Don’t Be THAT Guy

Don’t Be THAT Guy

Well, I recently had an encounter that proved I must really be called to this Kingdom business thing. Specifically, an unnamed business intentionally inconvenienced the customer (namely me), for their own self interest and convenience. They said one thing, but did another. Later, when confronted, they claimed there were extenuating circumstances (which may or may not be true given contradictory statements they made). Even so, that would be simple to resolve. All it took from them was some basic communication. “Hey I know we said x, but due to some unforeseen circumstances, we’re in a bad spot, and now we need to do y”. As a customer, I’d have been disappointed, but not angry. Instead, the company didn’t – and still doesn’t – see anything wrong that they did what was best for them, something very different from what they promised, with absolutely no concern for how it would impact me. 

In this particular case, it basically trashed the whole value proposition, the very reason I bought their service in the first place. Even more, the impact their decisions had on me lasted far beyond the transaction and put me in a bad spot for the rest of the day. Even once they knew those impacts, their attitude was, “Oh well that you’re screwed, but we’re doing what’s best for us.” No alternative, no “here’s a workaround”, nothing. A day later I was still in a sour mood about it. (Yes, I spent time praying about that … and what I learned may not be what you expect.)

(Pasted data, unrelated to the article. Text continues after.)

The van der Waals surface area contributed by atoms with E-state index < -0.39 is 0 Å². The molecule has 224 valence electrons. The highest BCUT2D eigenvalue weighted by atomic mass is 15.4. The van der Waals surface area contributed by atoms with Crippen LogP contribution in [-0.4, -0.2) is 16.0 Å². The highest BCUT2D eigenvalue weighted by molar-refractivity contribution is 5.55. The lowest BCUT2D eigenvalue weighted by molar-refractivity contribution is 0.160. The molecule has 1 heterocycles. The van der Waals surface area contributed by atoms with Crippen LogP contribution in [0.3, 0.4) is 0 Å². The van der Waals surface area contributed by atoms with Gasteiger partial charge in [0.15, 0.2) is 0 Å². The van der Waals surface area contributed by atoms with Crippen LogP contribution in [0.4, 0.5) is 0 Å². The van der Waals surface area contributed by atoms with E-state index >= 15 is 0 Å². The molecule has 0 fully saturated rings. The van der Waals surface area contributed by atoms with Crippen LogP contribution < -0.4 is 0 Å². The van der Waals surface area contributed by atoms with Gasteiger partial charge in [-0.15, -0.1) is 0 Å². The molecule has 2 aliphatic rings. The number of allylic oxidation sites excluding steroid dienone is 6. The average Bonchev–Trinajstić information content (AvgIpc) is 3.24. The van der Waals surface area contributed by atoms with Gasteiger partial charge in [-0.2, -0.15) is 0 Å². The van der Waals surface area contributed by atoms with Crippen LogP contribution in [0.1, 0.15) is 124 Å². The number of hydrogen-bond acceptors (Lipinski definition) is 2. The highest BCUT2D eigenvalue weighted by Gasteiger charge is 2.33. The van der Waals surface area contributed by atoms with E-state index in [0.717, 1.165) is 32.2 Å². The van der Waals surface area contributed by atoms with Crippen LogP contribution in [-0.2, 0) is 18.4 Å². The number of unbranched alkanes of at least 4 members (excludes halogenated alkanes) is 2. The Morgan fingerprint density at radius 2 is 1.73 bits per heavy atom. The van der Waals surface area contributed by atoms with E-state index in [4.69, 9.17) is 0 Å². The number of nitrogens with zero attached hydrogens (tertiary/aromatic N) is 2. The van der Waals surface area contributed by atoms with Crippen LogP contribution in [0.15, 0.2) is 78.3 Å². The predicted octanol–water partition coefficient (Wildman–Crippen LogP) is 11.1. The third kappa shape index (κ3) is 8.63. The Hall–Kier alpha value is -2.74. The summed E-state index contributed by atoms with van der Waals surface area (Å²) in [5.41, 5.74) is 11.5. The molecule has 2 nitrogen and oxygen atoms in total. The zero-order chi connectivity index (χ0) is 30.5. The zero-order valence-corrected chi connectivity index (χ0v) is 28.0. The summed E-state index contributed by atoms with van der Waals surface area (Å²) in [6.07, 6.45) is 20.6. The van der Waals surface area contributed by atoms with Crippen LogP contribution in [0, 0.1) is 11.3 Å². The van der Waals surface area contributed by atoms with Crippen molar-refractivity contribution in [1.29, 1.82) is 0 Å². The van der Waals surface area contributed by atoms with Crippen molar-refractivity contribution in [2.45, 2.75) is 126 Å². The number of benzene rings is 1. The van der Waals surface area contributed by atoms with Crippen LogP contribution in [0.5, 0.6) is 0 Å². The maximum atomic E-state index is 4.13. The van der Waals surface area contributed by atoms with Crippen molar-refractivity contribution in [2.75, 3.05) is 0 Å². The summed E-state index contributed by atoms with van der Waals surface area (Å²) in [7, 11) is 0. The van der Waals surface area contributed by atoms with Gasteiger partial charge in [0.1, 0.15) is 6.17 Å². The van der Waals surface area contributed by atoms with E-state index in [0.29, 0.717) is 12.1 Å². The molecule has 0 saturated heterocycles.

The thing is, our business is in a situation right now where we have a bug in our software, that’s caused an inconvenience for some (not all) of our customers. Their experience is falling short of our brand promise. In response, we have all hands on deck internally working on the problem. The customer engagement team has been in constant, transparent communication with the affected customers, and our team is empowered to do whatever it takes to restore our customer’s trust and deliver an experience that is aligned with our brand promise. If that means we have to take on extra work and inconvenience, so that our customers DON’T, we’ll do it. Whatever it takes. I’m not asking for a pat on the back for this or any extra credit. This is what we SHOULD do. This is table stakes. (Our customers have responded accordingly. I wouldn’t blame them if they were mad. But they aren’t. They’ve been very gracious and patient with us as we work through the issue because we’ve been transparent, accountable, and collaborative.)

Which just makes it all the more annoying when I’m on the receiving end of a business that just doesn’t care. I’m not going to publicly shame them. They’re a small business. I get that it’s not easy to run one, especially a consumer-facing one, especially these last few years. But that’s no excuse for acting selfishly, compromising your customer’s experience, for your own self interest. So I confronted them privately. Not because there’s anything they can do or I want them to do for me, but so they don’t blow it with future customers. I wanted to see them prosper. Until they responded back with even more reasons why it was perfectly fine for them to say one thing, do another, and how their interests were more important than my experience. 

So after all that, maybe I don’t want to see them prosper after all. Let’s not sugarcoat it. Businesses like that, large or small, just need to go out of business, because the world doesn’t need those kinds of businesses. Every business can’t be the absolute best in their market, but neither should there be participation trophies for businesses that behave badly. The whole point of a business is to serve customers. If you’re only in it for you, you don’t really have a business. 

Don’t be that guy…

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